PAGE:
4. A new screen opens and you have to type in the registration number of the vehicle (matricula)
  5. Next you are asked to complete the reason for your request for the report (Motivo de la solicitud). There are currently four options. If you are looking at possibly purchasing the vehicle then click “posible adquisición del vehículo”
  6. Then click “seleccionar at the bottom of the page.
  7. Then you will be asked to pay the report fee (Pago de tasa) You can choose to pay by credit card or bank account. They only accept payment by debit or credit card from a limited range of banks so you may have to input your Spanish bank account details.
  8. Click to pay the tax and you can download the report to your phone.
vehicle information report spain
Top part of the first page of a vehicle report in Spain

Vehicle Report in Spain content

Once you have downloaded the report  you will see the registration number of the relevant vehicle in the top right hand corner. Just below and on the left you can see if the vehicle has an insurance policy in place and whether there is a current ITV (Similar to MOT in the UK). If there is then both will be indicated by a green circle with a white tick in it.

The next section will give the name of the current owner.

The third section headed “Identificación del vehículo” gives you information about the vehicle. It includes the registration number, the date it was first registered, the model, the VIN number, whether the car is leased (renting)  and the registered address of the vehicle.

The next section confirms the vehicle has insurance or not and with which company it is insured.

After that you will find a list of previous owners and whether they were individuals or businesses. There are further details on when each previous owner registered the car and finished being the owner.

“Historical de Inspecciones Técnicas” is the area where you will find details of the previous ITVs undertaken by the vehicle. You will see if it passed or not and if it failed was it a serious failure. It also shows the kilometres at the time of the test and the dates of the ITV tests.

After the ITV section you can find more technical information about the car. The engine size, the power of the engine, the number of seats, weight  and level of emissions.

Other sections may appear in the report especially if there is some adverse information. The report may indicate that there is an embargo on the vehicle or a loan outstanding on it. There also could be an indication that the vehicle is registered as “baja” or off the road with the traffic authorities and if so it should not be circulating.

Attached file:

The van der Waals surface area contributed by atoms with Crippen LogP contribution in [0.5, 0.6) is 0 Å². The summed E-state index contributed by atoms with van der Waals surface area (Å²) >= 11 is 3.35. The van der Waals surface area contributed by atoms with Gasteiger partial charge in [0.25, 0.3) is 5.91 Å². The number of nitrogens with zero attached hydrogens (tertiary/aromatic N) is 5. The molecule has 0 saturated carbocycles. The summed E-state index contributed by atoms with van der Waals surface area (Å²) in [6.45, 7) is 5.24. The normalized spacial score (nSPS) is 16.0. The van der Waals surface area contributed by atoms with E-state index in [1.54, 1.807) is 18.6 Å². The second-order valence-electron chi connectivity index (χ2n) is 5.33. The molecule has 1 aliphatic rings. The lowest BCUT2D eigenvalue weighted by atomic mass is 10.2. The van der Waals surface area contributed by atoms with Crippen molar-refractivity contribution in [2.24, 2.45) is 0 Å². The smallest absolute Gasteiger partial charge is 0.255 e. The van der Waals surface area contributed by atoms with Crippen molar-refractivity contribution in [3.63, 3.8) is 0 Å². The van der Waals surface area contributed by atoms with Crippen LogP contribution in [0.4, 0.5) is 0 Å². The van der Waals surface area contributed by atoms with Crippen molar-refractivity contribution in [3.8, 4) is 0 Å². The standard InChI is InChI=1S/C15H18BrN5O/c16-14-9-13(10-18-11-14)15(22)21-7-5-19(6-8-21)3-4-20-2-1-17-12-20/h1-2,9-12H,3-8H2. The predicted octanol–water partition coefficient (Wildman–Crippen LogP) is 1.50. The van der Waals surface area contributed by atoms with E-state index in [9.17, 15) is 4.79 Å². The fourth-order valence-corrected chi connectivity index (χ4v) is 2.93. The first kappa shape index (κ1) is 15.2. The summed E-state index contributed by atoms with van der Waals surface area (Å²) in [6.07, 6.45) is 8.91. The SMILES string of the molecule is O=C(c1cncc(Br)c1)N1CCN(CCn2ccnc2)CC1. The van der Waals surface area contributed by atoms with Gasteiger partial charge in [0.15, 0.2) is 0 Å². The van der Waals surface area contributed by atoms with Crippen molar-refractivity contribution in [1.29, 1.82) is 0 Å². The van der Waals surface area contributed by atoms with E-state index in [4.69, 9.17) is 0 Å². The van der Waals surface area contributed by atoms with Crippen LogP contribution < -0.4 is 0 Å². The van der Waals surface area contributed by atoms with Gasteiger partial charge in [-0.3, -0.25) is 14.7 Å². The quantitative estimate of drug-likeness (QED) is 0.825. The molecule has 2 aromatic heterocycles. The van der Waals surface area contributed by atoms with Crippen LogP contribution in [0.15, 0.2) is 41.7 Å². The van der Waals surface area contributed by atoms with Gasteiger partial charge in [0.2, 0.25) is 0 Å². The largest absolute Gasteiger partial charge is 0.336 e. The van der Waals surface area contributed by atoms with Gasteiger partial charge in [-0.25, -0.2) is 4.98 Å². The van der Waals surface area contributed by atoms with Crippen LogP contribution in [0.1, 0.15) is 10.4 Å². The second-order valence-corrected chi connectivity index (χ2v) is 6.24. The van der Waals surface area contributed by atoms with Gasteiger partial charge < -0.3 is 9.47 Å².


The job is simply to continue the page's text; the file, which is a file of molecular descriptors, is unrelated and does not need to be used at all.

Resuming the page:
There also could be an “incidencia denegatoria” which means you need to contact Trafico. It could be that there is some kind of restriction to rectify before it can be sold, for example.

How to download the application

The application can be downloaded using your android phone’s play store or if you are an apple user from the App Store.

To access the application you will either have to have a digital signature installed on your mobile phone or have access to the Cl@ve PIN application as part of the security measures to access the information.

To log in the first time I used the Cla@ve PIN application I already have installed on my phone. It makes it a bit cumbersome the first time but then the next time I wanted to log in I just had to use my finger print and went smoothly straight into the application.

The MiDGT mobile application has more and more functionality and the road traffic authority the DGT is keen to bring more features to the application in the future.

One final point, for the time being we still recommend you have possession of your physical driving licence on you whilst driving.

Electric scooters in Spain

electric scooters in spain

People have mixed opinions about electric scooters in Spain since they hit our streets in numbers a few years ago. Their volume grew substantially when numerous companies appeared in the big cities. By downloading the company’s app on your mobile phone it became easy to obtain and use an electric scooter. 

There are obvious advantages in cities or large towns. A not insignificant part of a working days income could be swallowed up in car park charges. Finding and then buying a parking space or even renting one is often completely out of the question. Even more so if you are a low paid worker or studying at a university in the city.